Field Guide to Temper Tantrums
The Ouch Monster
Habitat: The doctor's office
Triggers: Fearful anticipation, dread, scary-looking medical instruments -- or the mere sight of a waiting room
Age range: 18 months to 6 years
Look for: Kicking, scratching, and clawing; panicky shrieks and howls
Field report: When Sharon Fisher of Kuna, Idaho, had to take Maggie, 3, to the doctor, her own mother joined them in the examination room. A nurse told them that Maggie's grandmother would have to leave, which sent the little girl into a fit. When the doctor arrived, he told Fisher that he couldn't perform the procedure because Maggie was "too fearful." Fisher explained to him what had happened. "So Grandma was brought back in," she says, "and Maggie sat on my lap, completely cooperatively."
Prevention and handling:
* Keep your child on a "need to know" basis. Telling him on the way to the doctor that a shot is in his future only serves to heighten anxiety.
* Take a teddy bear or doll. Ask the doctor to do all the exam procedures to the toy first, from checking its ears to administering shots.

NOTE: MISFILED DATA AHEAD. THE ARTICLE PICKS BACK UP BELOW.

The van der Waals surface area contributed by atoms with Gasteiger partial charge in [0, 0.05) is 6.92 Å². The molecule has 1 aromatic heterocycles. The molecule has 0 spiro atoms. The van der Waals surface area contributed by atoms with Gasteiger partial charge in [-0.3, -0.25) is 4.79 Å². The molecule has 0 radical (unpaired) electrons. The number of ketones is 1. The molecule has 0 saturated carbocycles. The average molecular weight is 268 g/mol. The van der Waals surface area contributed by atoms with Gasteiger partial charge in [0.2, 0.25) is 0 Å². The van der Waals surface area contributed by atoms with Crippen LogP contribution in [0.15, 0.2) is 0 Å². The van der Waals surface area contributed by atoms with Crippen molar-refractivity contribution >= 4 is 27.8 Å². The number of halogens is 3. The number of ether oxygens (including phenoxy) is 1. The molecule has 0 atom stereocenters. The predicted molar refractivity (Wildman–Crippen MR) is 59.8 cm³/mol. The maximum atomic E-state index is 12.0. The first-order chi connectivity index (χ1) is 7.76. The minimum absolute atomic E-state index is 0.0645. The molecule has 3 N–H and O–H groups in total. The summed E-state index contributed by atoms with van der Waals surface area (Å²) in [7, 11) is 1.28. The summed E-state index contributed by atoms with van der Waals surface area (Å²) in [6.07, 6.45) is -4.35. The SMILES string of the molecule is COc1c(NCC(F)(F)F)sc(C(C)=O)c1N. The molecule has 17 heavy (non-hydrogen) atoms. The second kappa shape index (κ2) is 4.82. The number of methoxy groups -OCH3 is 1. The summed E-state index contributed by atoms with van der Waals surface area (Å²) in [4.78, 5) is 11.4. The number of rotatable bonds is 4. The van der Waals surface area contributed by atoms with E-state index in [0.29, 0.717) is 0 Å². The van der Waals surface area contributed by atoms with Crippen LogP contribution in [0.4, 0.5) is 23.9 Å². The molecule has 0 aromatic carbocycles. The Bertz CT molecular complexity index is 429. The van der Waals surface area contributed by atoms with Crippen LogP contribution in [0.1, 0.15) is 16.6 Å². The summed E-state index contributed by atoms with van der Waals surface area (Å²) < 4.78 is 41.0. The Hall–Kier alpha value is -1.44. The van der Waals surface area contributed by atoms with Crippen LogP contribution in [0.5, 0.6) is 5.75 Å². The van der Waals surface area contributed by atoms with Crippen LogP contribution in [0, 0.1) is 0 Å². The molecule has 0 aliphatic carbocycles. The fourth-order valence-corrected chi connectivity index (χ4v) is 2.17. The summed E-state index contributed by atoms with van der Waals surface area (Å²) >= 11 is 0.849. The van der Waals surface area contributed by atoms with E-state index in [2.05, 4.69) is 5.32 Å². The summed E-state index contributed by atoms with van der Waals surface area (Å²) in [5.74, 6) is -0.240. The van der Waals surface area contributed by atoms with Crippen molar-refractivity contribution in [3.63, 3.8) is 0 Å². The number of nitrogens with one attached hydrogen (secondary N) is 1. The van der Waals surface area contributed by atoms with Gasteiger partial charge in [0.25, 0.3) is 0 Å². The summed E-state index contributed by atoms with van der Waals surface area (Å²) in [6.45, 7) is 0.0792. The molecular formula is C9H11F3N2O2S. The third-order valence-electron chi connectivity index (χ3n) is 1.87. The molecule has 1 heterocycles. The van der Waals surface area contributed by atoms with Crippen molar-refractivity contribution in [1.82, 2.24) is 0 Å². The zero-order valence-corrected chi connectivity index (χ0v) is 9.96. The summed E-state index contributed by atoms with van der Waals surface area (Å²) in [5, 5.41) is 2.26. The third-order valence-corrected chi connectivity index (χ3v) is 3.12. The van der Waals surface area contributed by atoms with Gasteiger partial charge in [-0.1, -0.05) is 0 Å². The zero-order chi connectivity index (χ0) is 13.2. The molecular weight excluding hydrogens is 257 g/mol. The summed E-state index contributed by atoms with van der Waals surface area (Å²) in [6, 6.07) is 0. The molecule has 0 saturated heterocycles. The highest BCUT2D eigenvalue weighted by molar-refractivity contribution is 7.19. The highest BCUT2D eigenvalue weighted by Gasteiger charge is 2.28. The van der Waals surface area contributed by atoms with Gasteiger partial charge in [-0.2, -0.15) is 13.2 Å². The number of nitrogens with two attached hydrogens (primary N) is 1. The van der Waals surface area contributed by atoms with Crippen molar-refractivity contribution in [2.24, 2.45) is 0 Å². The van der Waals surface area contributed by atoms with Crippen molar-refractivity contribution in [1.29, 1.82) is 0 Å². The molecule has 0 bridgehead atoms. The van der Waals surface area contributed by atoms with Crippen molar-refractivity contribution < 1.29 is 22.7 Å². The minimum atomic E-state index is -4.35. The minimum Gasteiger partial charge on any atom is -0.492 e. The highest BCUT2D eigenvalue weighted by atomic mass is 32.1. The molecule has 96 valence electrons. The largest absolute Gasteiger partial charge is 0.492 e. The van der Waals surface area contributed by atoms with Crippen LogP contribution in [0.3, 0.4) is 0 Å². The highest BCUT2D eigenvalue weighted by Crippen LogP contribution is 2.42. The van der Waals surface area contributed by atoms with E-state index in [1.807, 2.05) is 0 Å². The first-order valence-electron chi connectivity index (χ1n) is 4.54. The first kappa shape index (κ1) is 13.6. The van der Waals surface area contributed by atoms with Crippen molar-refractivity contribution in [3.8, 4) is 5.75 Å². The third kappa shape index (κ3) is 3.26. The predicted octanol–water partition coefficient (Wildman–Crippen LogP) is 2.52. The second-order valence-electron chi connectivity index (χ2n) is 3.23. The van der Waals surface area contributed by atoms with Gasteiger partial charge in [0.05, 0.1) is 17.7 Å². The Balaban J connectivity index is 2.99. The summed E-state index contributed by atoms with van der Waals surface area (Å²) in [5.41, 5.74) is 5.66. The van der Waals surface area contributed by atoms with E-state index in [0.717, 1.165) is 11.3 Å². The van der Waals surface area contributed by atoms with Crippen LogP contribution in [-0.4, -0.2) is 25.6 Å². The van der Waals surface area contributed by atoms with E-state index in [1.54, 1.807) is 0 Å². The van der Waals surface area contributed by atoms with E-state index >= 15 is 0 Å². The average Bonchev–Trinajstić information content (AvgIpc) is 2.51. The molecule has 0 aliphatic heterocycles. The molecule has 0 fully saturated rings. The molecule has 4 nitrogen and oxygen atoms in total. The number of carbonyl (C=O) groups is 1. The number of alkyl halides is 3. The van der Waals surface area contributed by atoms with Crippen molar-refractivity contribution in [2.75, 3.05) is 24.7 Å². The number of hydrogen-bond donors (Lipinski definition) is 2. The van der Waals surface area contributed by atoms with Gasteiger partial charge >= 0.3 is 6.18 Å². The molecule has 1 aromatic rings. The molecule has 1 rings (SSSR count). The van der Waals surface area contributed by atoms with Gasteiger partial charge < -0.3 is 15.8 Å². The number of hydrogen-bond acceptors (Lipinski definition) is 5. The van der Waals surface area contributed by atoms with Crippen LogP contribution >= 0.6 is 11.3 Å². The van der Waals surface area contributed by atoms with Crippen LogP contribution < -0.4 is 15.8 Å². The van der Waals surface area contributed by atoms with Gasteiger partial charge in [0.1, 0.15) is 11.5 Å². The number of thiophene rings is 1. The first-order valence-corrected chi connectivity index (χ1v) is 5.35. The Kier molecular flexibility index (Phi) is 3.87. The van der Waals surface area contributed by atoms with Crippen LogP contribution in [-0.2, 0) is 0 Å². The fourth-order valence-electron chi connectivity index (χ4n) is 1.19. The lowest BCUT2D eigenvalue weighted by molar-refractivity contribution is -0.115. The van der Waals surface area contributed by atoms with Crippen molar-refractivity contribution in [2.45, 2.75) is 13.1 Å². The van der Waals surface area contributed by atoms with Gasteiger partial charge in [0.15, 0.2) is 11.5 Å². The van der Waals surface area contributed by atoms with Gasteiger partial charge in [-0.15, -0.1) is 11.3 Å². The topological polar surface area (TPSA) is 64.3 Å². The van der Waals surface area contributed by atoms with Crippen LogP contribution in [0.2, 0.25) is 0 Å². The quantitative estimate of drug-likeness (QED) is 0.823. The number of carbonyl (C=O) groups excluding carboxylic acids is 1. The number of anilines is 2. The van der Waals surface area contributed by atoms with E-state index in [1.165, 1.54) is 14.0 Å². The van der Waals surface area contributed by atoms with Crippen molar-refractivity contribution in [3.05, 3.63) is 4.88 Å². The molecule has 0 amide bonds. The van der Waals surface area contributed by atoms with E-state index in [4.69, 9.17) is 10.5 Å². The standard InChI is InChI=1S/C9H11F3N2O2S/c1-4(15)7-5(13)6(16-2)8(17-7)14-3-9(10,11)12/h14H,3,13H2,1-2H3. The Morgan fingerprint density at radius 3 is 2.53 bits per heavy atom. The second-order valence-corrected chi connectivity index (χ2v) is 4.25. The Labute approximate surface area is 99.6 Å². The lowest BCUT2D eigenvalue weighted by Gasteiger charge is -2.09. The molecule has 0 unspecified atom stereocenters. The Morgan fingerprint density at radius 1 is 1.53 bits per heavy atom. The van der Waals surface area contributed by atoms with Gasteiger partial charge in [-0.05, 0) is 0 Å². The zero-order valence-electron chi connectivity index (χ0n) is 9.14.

* Pile on the compliments. Acknowledge your child's fear, then tell him how brave he is -- even if he's thrashing around on the ground.
* Forget all the bad stuff you've read about bribery. This is the time to promise a small toy, a lollipop, or an ice cream cone after the appointment.
* Do whatever it takes to remain neutral. If you're freaking out and tearing up, it's only going to reinforce his fears and anxieties. I admit that seeing my son in pain turns me into a blubbering mess. When Oliver needs immunizations, I leave him in the room with my husband and return when the dirty work is over.
* Check your pediatrician's bedside manner. The best ones carry a dependable bag of tricks to help calm their little patients.